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South Med J. 2009 May;102(5):493-7. doi: 10.1097/SMJ.0b013e31819e8978.

Intestinal necrosis due to sodium polystyrene sulfonate (Kayexalate) in sorbitol.

Author information

1
Department of Medicine, Rhode Island Hospital/Warren Alpert Medical School of Brown University, 593 Eddy Street, Providence, RI 02903, USA. cmcgowan@lifespan.org

Abstract

BACKGROUND:

Sodium polystyrene sulfonate (SPS, Kayexalate) has been implicated in the development of intestinal necrosis. Sorbitol, added as a cathartic agent, may be primarily responsible. Previous studies have documented bowel necrosis primarily in postoperative, dialysis, and transplant patients. We sought to identify additional clinical characteristics among patients with probable SPS-induced intestinal necrosis.

METHODS:

Rhode Island Hospital surgical pathology records were reviewed to identify all gastrointestinal specimens reported as containing SPS crystals from December 1998 to June 2007. Patient demographics, medical comorbidities, and hospital courses of histologically verified cases of intestinal necrosis were extracted from the medical records.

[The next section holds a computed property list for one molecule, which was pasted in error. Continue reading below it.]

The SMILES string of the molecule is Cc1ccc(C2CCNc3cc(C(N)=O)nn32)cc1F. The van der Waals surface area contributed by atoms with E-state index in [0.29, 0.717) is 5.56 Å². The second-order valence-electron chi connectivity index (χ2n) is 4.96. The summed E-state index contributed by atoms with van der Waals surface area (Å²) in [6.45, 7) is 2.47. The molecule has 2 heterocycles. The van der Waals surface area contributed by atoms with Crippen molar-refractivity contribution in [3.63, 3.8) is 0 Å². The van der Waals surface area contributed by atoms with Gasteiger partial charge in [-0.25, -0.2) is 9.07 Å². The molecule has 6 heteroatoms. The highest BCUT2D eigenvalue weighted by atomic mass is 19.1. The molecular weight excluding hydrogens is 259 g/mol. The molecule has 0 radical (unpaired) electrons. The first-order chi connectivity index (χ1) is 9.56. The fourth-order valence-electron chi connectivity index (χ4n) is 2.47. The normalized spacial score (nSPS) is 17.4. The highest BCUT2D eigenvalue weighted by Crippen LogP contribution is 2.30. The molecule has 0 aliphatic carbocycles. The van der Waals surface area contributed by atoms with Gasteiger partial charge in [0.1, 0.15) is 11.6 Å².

RESULTS:

Twenty-nine patients with reports of SPS crystals were identified. Nine cases were excluded as incidental findings with normal mucosa. Nine patients were excluded as their symptoms began before SPS administration or because an alternate etiology for bowel ischemia was identified. Eleven patients had confirmed intestinal necrosis and a temporal relationship with SPS administration suggestive of SPS-induced necrosis. Only 2 patients were postoperative, and only 4 had end-stage renal disease (ESRD). All patients had documented hyperkalemia, received oral SPS, and developed symptoms of intestinal injury between 3 hours and 11 days after SPS administration. Four patients died.

CONCLUSION:

Intestinal ischemia is a recognized risk of SPS in sorbitol. Our series highlights that patients may be susceptible even in the absence of ESRD, surgical intervention, or significant comorbidity.

PMID:
19373153
PMCID:
PMC3638814
DOI:
10.1097/SMJ.0b013e31819e8978
[Indexed for MEDLINE]
Free PMC Article

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